This type of pot hanger is not particularly a new idea. Variations on this theme have been around for years. The advantage of our version is the quick way the whole pot hanger can be collapsed for easy winter storage.
At the end of the season, simply take down the hanger and remove the plant pot.
Next, loosen the nuts on the eye-bolts on all four corners of the wooden frame. Remove an eye-bolt from one of the four corners. Fold the frame like a fan.
Reattach the eyebolt loosely to one of the corner pieces (just so it is less likely to go missing when you store the frame).
Place the chains, the S-hooks and the folded wooden fame inside the clean, empty plant pot. Store the compact unit it away for the winter.
Here's how to make your own pot hanger:
Materials you need:
• one plastic pot–7" pot with a total 9" diameter (including the lip)
• 1x 1.5" S-hook
• 4 x 1.25" S-hooks
• 4 x 2.5" eye bolts and nuts
• 4 x 14" lengths of chain
• 4 x .25" washers
• 4 x 9.25" pieces of 1"x 1" cedar
Tools you need:
• measuring tape
• pliers (optional)
A few words about the Pot:
I don't recommend a terra cotta pot. It's likely to be too heavy. I recommend a plastic pot with a lip for this project. The lip sits on the cedar frame and holds the plant pot in place.
Pots with lips are pretty common, so I don't think you should have any difficulty finding one. I found the blue plastic pot you see here at the Home Depot for under $10.
A few pointers about the Chain:
Do yourself a favour and don't try to cut the chain yourself. It is hard to do unless you have really sharp cutters! Ask the retail assistant at the hardware store to cut you four 14" lengths of half-inch sized chain.
Step 1: Cut four 9.25" lengths of cedar (1" x 1" cedar boards).
Step 2: Place one piece of cedar on top of another and square the side and end of the boards as shown. Use the top piece of cedar to mark off a square on the bottom piece.
Repeat the process marking a square at each end of all four pieces of cedar. You will have 8 squares marked off (one at each end) when you are done.
Next we need to mark the centre of each corner square.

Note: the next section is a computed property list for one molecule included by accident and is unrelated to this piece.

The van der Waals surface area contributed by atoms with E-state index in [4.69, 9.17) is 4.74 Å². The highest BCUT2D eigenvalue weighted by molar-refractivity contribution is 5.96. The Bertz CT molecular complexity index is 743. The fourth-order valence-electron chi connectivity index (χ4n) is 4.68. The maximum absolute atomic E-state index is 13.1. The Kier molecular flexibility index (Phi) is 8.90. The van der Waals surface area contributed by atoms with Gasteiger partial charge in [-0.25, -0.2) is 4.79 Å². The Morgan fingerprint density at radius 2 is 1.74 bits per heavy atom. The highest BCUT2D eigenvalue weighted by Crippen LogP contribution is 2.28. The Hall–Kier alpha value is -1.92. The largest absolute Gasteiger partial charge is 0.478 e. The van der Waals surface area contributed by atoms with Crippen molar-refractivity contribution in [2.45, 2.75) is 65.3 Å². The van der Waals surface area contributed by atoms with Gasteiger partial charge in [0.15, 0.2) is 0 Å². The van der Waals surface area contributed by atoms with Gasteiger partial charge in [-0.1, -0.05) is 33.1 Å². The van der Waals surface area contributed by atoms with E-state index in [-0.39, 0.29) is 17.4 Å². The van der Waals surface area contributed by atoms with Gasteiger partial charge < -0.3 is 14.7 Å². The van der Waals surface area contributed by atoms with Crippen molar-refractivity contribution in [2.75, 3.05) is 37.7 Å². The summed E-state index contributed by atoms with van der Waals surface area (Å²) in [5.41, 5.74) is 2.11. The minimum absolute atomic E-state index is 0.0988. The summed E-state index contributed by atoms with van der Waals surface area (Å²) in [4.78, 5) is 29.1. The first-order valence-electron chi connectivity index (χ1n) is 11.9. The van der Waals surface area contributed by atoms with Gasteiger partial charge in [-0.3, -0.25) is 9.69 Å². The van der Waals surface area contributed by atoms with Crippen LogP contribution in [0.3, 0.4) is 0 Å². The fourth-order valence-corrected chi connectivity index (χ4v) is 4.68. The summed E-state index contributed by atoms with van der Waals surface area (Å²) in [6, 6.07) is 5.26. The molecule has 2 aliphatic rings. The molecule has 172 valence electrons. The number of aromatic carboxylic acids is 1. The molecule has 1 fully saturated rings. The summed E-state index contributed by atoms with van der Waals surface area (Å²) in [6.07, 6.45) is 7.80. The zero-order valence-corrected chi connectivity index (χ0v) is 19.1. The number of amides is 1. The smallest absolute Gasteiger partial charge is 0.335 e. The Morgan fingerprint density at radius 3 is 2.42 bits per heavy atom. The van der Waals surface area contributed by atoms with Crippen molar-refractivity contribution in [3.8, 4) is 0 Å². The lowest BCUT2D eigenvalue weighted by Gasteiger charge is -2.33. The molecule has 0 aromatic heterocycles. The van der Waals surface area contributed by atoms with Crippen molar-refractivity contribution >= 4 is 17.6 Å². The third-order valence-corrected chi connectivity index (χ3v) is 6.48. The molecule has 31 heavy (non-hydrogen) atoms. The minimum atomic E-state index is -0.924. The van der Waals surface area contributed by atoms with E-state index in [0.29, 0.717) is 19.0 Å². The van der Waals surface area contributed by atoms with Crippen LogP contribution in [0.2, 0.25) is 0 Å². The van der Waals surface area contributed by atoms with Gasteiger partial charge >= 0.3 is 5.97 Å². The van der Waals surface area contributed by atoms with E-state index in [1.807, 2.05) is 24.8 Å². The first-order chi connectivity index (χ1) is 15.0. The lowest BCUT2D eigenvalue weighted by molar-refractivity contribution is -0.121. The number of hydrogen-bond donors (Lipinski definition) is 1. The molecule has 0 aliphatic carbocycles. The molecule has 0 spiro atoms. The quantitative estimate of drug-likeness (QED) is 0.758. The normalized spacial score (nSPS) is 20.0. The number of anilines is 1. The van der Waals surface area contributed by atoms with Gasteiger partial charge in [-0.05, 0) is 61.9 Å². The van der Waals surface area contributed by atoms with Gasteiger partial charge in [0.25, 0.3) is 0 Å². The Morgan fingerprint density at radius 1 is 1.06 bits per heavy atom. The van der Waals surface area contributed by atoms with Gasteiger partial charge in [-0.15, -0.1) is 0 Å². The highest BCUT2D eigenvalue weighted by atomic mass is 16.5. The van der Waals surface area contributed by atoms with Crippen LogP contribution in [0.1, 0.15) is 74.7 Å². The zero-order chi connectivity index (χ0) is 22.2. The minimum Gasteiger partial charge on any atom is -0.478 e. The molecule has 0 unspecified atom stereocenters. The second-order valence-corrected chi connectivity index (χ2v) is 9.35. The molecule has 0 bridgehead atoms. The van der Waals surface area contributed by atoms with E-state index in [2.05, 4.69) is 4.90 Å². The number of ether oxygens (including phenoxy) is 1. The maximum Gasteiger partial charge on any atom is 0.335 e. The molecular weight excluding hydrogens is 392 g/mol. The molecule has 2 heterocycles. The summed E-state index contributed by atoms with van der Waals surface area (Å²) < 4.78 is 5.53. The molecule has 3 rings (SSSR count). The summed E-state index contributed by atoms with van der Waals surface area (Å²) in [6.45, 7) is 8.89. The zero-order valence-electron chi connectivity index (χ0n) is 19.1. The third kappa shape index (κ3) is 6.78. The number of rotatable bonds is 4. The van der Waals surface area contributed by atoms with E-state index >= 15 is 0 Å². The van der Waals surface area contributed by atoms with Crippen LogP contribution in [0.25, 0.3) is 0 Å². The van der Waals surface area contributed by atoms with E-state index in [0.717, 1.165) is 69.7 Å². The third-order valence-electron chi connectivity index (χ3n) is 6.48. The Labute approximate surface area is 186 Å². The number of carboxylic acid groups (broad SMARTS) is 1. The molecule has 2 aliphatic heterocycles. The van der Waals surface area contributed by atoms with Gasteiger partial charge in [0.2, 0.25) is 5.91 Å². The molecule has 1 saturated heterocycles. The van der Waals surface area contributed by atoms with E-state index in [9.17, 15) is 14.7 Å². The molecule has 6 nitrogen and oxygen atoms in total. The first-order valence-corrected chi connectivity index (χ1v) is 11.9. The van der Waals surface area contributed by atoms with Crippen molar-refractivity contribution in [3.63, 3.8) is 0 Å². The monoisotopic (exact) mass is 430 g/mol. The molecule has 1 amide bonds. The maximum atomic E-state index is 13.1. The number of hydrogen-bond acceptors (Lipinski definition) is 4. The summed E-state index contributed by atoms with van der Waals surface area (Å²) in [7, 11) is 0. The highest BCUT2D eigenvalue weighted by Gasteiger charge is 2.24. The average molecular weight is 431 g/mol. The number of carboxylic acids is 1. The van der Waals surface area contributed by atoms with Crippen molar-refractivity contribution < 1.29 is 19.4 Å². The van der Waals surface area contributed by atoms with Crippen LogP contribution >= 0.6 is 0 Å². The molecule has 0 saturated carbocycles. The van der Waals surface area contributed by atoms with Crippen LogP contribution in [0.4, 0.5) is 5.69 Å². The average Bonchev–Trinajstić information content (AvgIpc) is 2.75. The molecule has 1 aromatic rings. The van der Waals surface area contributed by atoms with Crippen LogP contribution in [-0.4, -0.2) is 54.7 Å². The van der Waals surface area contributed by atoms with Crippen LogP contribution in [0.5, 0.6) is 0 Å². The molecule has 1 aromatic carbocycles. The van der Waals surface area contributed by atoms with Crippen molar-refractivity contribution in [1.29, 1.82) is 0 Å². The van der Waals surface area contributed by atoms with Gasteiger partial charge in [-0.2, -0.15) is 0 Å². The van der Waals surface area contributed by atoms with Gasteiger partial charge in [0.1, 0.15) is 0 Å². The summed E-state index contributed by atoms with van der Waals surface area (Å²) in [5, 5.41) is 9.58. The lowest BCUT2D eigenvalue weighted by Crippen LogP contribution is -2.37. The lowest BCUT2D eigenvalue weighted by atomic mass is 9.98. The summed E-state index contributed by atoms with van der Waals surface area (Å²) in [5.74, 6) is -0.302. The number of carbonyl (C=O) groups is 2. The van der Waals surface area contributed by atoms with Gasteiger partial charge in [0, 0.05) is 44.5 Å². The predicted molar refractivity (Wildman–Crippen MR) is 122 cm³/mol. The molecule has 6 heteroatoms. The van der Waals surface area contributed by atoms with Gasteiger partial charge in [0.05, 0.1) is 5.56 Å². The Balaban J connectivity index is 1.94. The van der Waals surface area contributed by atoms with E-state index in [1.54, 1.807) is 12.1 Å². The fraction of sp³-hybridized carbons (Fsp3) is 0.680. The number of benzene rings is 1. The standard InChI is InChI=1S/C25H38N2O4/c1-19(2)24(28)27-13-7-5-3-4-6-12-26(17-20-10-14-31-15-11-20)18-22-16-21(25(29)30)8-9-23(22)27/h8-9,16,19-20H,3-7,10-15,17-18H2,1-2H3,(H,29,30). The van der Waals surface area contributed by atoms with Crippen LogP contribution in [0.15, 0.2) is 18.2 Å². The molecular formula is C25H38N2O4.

Step 3: Using a piece of cedar as a ruler, draw a diagonal line from one corner of the square to the other. Flip your cedar ruler and draw a second diagonal line from the opposite corner. This is what you will have when you are finished:
Repeat the process of marking diagonal lines on each corner of the four pieces of cedar.
Step 4: Drill a hole at the centre of each X. You should have 8 holes when you are finished.
Step 5: Place one piece of cedar on top of the other and line up the holes. Pass an eye-bolt down
through the holes.
Turn the wood over and place a washer and bolt on the end of the eye-bolt. Tighten them as necessary.
Repeat the process until you have all four corners together.
Step 6: Slip one end of a S-hook into a corner eye-bolt. Connect a length of chain onto the other end of the S-hook. Repeat this step for each of the other corners. (Optional: Close the S-hook with a set of pliers.)
A finished corner
Step 7: Gather the four lengths of chain onto a large S-hook at the top of the pot hanger. (Optional:Close the S-hook with a set of pliers.)
Place the plant pot into the frame and hang your finished project.
I left my S-hooks open and found the hanger worked well all summer. If you want to be able to remove the pot to deadhead the flowers or to water the plant however, you may find that it is better to close the S-hooks with a pair of pliers.
The hanger is great for outdoor plants, but there is no reason you shouldn't be able to use it for indoor plant as well.
Here I used a hanger for a pot of ivy.
This project is easy-to-do with minimal carpentry skills. Not only does the pot hanger come together quickly, it looks attractive too!